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Quality Management Proves To Be a Sound Investment, Says NIST

The Commerce Department's National Institute of Standards and Technology said today that investing in quality management can result in an impressive payoff.

NIST "invested" a hypothetical $1,000 in each of the five publicly traded, whole company winners of the Malcolm Baldrige National Quality Award and the parent companies of seven subsidiary winners. The success of the investment was tracked from the first business day in April of the year they won the award (or the date they went public) to Oct. 3, 1994. Adjustments were made for stock splits and/or stock dividends. Another hypothetical $1,000 was invested in the Standard & Poor's 500 at the same time.

NIST found that the five whole company winners—Eastman Chemical Co., Federal Express Corp., Motorola Inc., Solectron Corp. and Zytec Corp.—outperformed the S&P; 500 by 6.5 to 1, a 188 percent return on investment compared to a 28 percent return for the S&P; 500.

A hypothetical $1,000 also was invested in seven publicly traded parent companies—Westinghouse Electric Corp., Xerox Corp., General Motors, IBM, AT&T; and Texas Instruments—of subsidiaries that had won, and the five whole company winners. The result was a 92 percent return on investment, compared to a 33 percent return for the S&P; 500. All together these companies outperformed the S&P; 500 by almost 3 to 1. Other independent studies have shown similar results.

The winning subsidiaries are: Westinghouse's Commercial Nuclear Fuel Division; Xerox Business Products and Systems; GM's Cadillac Motor Car Division; IBM Rochester; two of AT&T's winning units—Network Systems Group/Transmission Systems Business Unit and Universal Card Services; and Texas Instrument's Defense Systems & Electronics Group.

In addition, NIST invested a hypothetical $1,000 in the publicly traded Baldrige Award applicants receiving site visits during 1990 through 1993. As with the other companies, the investment period began the first business day in April of the year the companies were site-visited or the date they went public. The eight whole company applicants outperformed the S&P; 500 by 4.5 to 1. As a group of 32, which includes the whole-company applicants and the parent companies of subsidiary applicants, they outperformed the S&P; 500 by 2 to 1. (Names of applicant companies are kept confidential.)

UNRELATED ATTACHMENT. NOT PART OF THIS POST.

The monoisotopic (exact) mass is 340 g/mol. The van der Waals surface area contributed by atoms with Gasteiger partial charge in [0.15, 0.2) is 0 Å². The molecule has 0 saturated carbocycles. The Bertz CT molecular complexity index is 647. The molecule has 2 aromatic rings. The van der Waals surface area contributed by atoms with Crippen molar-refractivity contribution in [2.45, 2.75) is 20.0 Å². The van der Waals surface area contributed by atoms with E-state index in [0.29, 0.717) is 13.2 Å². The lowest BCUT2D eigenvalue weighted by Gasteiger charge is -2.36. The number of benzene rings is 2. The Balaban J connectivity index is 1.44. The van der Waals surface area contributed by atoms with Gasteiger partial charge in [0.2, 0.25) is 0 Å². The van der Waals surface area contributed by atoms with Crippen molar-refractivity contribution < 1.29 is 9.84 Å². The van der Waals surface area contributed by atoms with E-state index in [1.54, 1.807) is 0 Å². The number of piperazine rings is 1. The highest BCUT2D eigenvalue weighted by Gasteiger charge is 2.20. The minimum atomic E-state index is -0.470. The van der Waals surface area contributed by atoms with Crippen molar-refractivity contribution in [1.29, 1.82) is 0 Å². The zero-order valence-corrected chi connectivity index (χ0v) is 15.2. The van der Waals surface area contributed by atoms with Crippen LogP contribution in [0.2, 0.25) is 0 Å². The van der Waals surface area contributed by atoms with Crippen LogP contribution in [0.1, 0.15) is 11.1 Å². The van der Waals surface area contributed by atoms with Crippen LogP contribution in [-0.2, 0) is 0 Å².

Says Curt W. Reimann, director of the Baldrige award program at NIST, "This review adds to the mounting evidence that, done right, quality management can lead to outstanding returns in many business areas, including financial performance, satisfied customers and improved market share."

While quality management cannot guarantee success, Baldrige award winners report many improvements as a result of investing in quality management. For example,

  • According to Ko Nishimura, president and chief executive officer of Solectron Corp., "We continue to use the Malcolm Baldrige National Quality Award criteria even after winning the award in 1991. These criteria have helped us build a quality company and return substantial value to our shareholders." Adds Nishimura, "From 1989 to 1994, sales have increased from $130 million to $1.457 billion, net profit has increased from $4 million to $56 million, Solectron's stock price has had an average growth of 82 percent per year, and the number of customer awards for quality and service has increased from 14 to 63."
  • Another 1991 winner, Marlow Industries, reports that through the Baldrige criteria, it has developed a wide variety of quality tools and a quality system that has resulted in successful penetration of new markets and a sales increase of 35 percent for 1994.
  • For 1992 winner, Ritz-Carlton Hotel Co., quality management has helped the company eliminate $75 million in waste through project improvements.
  • A 1993 winner, Ames Rubber Corp., reports that through sharing total quality management techniques, its suppliers have achieved a 99.9 percent quality and on-time delivery status.

Cumulative manufacturing cost savings at Motorola, a 1988 winner, for the years 1987 through the second quarter of 1994 were over $5.5 billion.

Other reports also show that "quality pays." In a 1991 study of 20 U.S. companies, the U.S. General Accounting Office found that "in nearly all cases, companies that used total quality management practices achieved better employee relations, higher productivity, greater customer satisfaction, increased market share, and improved profitability."

A more recent report by The Conference Board says, "A majority of large U.S. firms have used the criteria of the Malcolm Baldrige National Quality Award for self-improvement, and the evidence suggests a long-term link between use of the Baldrige criteria and improved business performance."

In conjunction with the private sector, NIST developed and manages the award program. A non-regulatory agency of the Commerce Department's Technology Administration, NIST promotes U.S. economic growth by working with industry to develop and apply technology, measurements and standards. NIST was selected by Congress to design and manage the award program because of its role in helping U.S. companies compete, its world-renowned expertise in quality control and assurance and its reputation as
an impartial third party.

Released February 3, 1995, Updated November 27, 2017